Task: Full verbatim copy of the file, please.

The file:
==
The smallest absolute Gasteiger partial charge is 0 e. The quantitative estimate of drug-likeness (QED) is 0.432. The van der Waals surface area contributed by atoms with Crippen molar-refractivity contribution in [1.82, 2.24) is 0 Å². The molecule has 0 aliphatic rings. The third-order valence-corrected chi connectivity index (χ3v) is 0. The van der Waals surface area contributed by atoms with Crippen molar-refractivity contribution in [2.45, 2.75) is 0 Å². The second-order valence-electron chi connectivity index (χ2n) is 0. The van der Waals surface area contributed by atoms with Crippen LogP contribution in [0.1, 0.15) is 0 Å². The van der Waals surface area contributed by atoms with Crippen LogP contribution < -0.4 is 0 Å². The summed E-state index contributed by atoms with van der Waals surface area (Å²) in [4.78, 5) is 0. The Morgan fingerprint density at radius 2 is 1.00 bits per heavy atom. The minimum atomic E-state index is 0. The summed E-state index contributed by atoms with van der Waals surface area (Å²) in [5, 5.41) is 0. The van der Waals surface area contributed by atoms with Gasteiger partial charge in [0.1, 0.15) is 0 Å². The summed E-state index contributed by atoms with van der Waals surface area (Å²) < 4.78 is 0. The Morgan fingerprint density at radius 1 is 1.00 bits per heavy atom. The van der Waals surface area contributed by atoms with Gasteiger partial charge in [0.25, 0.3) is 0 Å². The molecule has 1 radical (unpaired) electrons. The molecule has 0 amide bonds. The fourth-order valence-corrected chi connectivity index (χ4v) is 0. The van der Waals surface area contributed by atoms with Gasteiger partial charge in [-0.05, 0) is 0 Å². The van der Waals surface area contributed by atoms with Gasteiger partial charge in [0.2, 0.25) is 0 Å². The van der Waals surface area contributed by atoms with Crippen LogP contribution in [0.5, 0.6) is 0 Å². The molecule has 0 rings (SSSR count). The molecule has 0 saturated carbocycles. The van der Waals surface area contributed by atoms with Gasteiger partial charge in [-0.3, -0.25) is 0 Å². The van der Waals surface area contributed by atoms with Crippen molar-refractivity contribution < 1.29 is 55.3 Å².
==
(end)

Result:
The smallest absolute Gasteiger partial charge is 0 e. The quantitative estimate of drug-likeness (QED) is 0.432. The van der Waals surface area contributed by atoms with Crippen molar-refractivity contribution in [1.82, 2.24) is 0 Å². The molecule has 0 aliphatic rings. The third-order valence-corrected chi connectivity index (χ3v) is 0. The van der Waals surface area contributed by atoms with Crippen molar-refractivity contribution in [2.45, 2.75) is 0 Å². The second-order valence-electron chi connectivity index (χ2n) is 0. The van der Waals surface area contributed by atoms with Crippen LogP contribution in [0.1, 0.15) is 0 Å². The van der Waals surface area contributed by atoms with Crippen LogP contribution < -0.4 is 0 Å². The summed E-state index contributed by atoms with van der Waals surface area (Å²) in [4.78, 5) is 0. The Morgan fingerprint density at radius 2 is 1.00 bits per heavy atom. The minimum atomic E-state index is 0. The summed E-state index contributed by atoms with van der Waals surface area (Å²) in [5, 5.41) is 0. The van der Waals surface area contributed by atoms with Gasteiger partial charge in [0.1, 0.15) is 0 Å². The summed E-state index contributed by atoms with van der Waals surface area (Å²) < 4.78 is 0. The Morgan fingerprint density at radius 1 is 1.00 bits per heavy atom. The van der Waals surface area contributed by atoms with Gasteiger partial charge in [0.25, 0.3) is 0 Å². The molecule has 1 radical (unpaired) electrons. The molecule has 0 amide bonds. The fourth-order valence-corrected chi connectivity index (χ4v) is 0. The van der Waals surface area contributed by atoms with Gasteiger partial charge in [-0.05, 0) is 0 Å². The van der Waals surface area contributed by atoms with Gasteiger partial charge in [0.2, 0.25) is 0 Å². The van der Waals surface area contributed by atoms with Crippen LogP contribution in [0.5, 0.6) is 0 Å². The molecule has 0 rings (SSSR count). The molecule has 0 saturated carbocycles. The van der Waals surface area contributed by atoms with Gasteiger partial charge in [-0.3, -0.25) is 0 Å². The van der Waals surface area contributed by atoms with Crippen molar-refractivity contribution < 1.29 is 55.3 Å².